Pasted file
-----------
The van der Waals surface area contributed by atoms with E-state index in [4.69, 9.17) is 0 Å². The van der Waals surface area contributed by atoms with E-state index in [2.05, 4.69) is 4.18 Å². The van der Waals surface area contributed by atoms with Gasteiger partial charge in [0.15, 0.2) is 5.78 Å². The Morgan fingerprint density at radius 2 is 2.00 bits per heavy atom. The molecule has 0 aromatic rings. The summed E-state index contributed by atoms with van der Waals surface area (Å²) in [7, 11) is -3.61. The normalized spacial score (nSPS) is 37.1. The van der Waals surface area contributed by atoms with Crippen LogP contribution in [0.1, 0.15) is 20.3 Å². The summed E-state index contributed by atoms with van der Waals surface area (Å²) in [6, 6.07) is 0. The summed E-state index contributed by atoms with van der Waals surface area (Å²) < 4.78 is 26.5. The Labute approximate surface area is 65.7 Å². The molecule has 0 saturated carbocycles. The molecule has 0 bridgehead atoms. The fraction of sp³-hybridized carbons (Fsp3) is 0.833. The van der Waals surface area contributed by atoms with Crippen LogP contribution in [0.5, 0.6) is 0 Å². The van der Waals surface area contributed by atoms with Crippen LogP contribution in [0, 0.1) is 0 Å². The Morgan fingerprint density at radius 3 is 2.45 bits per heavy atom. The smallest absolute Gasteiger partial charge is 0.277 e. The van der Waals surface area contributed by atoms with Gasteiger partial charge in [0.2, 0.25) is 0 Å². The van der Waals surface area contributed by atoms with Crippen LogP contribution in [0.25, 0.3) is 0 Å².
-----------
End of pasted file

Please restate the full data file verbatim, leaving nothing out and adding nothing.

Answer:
The van der Waals surface area contributed by atoms with E-state index in [4.69, 9.17) is 0 Å². The van der Waals surface area contributed by atoms with E-state index in [2.05, 4.69) is 4.18 Å². The van der Waals surface area contributed by atoms with Gasteiger partial charge in [0.15, 0.2) is 5.78 Å². The Morgan fingerprint density at radius 2 is 2.00 bits per heavy atom. The molecule has 0 aromatic rings. The summed E-state index contributed by atoms with van der Waals surface area (Å²) in [7, 11) is -3.61. The normalized spacial score (nSPS) is 37.1. The van der Waals surface area contributed by atoms with Crippen LogP contribution in [0.1, 0.15) is 20.3 Å². The summed E-state index contributed by atoms with van der Waals surface area (Å²) in [6, 6.07) is 0. The summed E-state index contributed by atoms with van der Waals surface area (Å²) < 4.78 is 26.5. The Labute approximate surface area is 65.7 Å². The molecule has 0 saturated carbocycles. The molecule has 0 bridgehead atoms. The fraction of sp³-hybridized carbons (Fsp3) is 0.833. The van der Waals surface area contributed by atoms with Crippen LogP contribution in [0.5, 0.6) is 0 Å². The van der Waals surface area contributed by atoms with Crippen LogP contribution in [0, 0.1) is 0 Å². The Morgan fingerprint density at radius 3 is 2.45 bits per heavy atom. The smallest absolute Gasteiger partial charge is 0.277 e. The van der Waals surface area contributed by atoms with Gasteiger partial charge in [0.2, 0.25) is 0 Å². The van der Waals surface area contributed by atoms with Crippen LogP contribution in [0.25, 0.3) is 0 Å².